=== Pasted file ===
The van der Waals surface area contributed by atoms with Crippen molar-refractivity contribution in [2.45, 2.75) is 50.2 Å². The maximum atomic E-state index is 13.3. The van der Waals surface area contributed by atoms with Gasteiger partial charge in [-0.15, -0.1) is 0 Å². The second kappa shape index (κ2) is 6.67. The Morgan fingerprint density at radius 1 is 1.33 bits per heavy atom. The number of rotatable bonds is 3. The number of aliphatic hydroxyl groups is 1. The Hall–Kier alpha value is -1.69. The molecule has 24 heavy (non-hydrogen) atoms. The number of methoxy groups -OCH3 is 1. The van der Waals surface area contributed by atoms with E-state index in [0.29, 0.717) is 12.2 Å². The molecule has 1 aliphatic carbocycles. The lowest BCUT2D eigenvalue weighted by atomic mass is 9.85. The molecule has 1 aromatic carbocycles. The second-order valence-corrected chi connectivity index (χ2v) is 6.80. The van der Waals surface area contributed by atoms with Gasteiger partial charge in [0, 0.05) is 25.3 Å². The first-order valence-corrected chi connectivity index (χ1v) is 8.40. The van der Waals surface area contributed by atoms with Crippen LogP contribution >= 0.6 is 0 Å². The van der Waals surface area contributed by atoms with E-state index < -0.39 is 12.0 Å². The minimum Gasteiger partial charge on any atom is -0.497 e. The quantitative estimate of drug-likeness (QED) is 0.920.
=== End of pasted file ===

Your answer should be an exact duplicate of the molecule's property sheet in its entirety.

The van der Waals surface area contributed by atoms with Crippen molar-refractivity contribution in [2.45, 2.75) is 50.2 Å². The maximum atomic E-state index is 13.3. The van der Waals surface area contributed by atoms with Gasteiger partial charge in [-0.15, -0.1) is 0 Å². The second kappa shape index (κ2) is 6.67. The Morgan fingerprint density at radius 1 is 1.33 bits per heavy atom. The number of rotatable bonds is 3. The number of aliphatic hydroxyl groups is 1. The Hall–Kier alpha value is -1.69. The molecule has 24 heavy (non-hydrogen) atoms. The number of methoxy groups -OCH3 is 1. The van der Waals surface area contributed by atoms with E-state index in [0.29, 0.717) is 12.2 Å². The molecule has 1 aliphatic carbocycles. The lowest BCUT2D eigenvalue weighted by atomic mass is 9.85. The molecule has 1 aromatic carbocycles. The second-order valence-corrected chi connectivity index (χ2v) is 6.80. The van der Waals surface area contributed by atoms with Gasteiger partial charge in [0, 0.05) is 25.3 Å². The first-order valence-corrected chi connectivity index (χ1v) is 8.40. The van der Waals surface area contributed by atoms with Crippen LogP contribution >= 0.6 is 0 Å². The van der Waals surface area contributed by atoms with E-state index < -0.39 is 12.0 Å². The minimum Gasteiger partial charge on any atom is -0.497 e. The quantitative estimate of drug-likeness (QED) is 0.920.